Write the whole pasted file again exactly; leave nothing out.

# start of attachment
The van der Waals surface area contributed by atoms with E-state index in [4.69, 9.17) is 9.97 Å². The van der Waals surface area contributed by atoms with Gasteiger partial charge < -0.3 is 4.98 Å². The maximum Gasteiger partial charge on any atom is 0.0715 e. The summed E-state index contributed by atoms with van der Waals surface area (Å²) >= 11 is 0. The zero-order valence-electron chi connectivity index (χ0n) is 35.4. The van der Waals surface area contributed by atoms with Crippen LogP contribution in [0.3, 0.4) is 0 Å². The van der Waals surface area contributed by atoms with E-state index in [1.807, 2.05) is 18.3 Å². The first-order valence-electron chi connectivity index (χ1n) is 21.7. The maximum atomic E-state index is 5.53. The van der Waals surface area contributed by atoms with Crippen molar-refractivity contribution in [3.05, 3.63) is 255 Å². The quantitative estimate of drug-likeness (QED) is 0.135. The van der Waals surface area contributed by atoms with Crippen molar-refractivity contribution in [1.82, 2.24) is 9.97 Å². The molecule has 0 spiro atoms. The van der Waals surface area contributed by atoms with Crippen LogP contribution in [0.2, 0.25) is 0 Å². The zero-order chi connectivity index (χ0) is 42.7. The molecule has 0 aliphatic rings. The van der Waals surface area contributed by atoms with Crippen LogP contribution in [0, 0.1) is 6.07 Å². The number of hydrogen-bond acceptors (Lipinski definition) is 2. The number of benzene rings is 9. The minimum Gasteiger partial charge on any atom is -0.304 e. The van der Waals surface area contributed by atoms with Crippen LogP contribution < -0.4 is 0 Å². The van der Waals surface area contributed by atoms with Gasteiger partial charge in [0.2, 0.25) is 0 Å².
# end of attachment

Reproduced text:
The van der Waals surface area contributed by atoms with E-state index in [4.69, 9.17) is 9.97 Å². The van der Waals surface area contributed by atoms with Gasteiger partial charge < -0.3 is 4.98 Å². The maximum Gasteiger partial charge on any atom is 0.0715 e. The summed E-state index contributed by atoms with van der Waals surface area (Å²) >= 11 is 0. The zero-order valence-electron chi connectivity index (χ0n) is 35.4. The van der Waals surface area contributed by atoms with Crippen LogP contribution in [0.3, 0.4) is 0 Å². The van der Waals surface area contributed by atoms with E-state index in [1.807, 2.05) is 18.3 Å². The first-order valence-electron chi connectivity index (χ1n) is 21.7. The maximum atomic E-state index is 5.53. The van der Waals surface area contributed by atoms with Crippen molar-refractivity contribution in [3.05, 3.63) is 255 Å². The quantitative estimate of drug-likeness (QED) is 0.135. The van der Waals surface area contributed by atoms with Crippen molar-refractivity contribution in [1.82, 2.24) is 9.97 Å². The molecule has 0 spiro atoms. The van der Waals surface area contributed by atoms with Crippen LogP contribution in [0.2, 0.25) is 0 Å². The zero-order chi connectivity index (χ0) is 42.7. The molecule has 0 aliphatic rings. The van der Waals surface area contributed by atoms with Crippen LogP contribution in [0, 0.1) is 6.07 Å². The number of hydrogen-bond acceptors (Lipinski definition) is 2. The number of benzene rings is 9. The minimum Gasteiger partial charge on any atom is -0.304 e. The van der Waals surface area contributed by atoms with Crippen LogP contribution < -0.4 is 0 Å². The van der Waals surface area contributed by atoms with Gasteiger partial charge in [0.2, 0.25) is 0 Å².